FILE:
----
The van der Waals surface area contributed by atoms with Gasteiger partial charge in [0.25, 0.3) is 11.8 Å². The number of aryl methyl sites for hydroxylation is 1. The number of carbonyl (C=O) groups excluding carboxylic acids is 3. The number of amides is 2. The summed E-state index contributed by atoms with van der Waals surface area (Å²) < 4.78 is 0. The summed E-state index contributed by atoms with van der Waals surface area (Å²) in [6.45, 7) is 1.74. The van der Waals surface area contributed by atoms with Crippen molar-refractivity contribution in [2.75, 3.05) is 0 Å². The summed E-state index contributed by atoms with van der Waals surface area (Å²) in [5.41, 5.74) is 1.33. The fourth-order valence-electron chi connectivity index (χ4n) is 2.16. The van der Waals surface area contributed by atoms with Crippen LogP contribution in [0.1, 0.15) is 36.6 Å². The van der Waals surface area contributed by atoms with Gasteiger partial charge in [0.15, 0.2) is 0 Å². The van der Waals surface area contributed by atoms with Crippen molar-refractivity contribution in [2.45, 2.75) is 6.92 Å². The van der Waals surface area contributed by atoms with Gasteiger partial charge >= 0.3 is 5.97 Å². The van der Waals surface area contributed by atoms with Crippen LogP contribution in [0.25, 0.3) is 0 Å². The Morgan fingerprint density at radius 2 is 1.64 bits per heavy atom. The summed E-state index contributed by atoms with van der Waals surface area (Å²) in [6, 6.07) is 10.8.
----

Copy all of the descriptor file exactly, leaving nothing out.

The van der Waals surface area contributed by atoms with Gasteiger partial charge in [0.25, 0.3) is 11.8 Å². The number of aryl methyl sites for hydroxylation is 1. The number of carbonyl (C=O) groups excluding carboxylic acids is 3. The number of amides is 2. The summed E-state index contributed by atoms with van der Waals surface area (Å²) < 4.78 is 0. The summed E-state index contributed by atoms with van der Waals surface area (Å²) in [6.45, 7) is 1.74. The van der Waals surface area contributed by atoms with Crippen molar-refractivity contribution in [2.75, 3.05) is 0 Å². The summed E-state index contributed by atoms with van der Waals surface area (Å²) in [5.41, 5.74) is 1.33. The fourth-order valence-electron chi connectivity index (χ4n) is 2.16. The van der Waals surface area contributed by atoms with Crippen LogP contribution in [0.1, 0.15) is 36.6 Å². The van der Waals surface area contributed by atoms with Gasteiger partial charge in [0.15, 0.2) is 0 Å². The van der Waals surface area contributed by atoms with Crippen molar-refractivity contribution in [2.45, 2.75) is 6.92 Å². The van der Waals surface area contributed by atoms with Gasteiger partial charge >= 0.3 is 5.97 Å². The van der Waals surface area contributed by atoms with Crippen LogP contribution in [0.25, 0.3) is 0 Å². The Morgan fingerprint density at radius 2 is 1.64 bits per heavy atom. The summed E-state index contributed by atoms with van der Waals surface area (Å²) in [6, 6.07) is 10.8.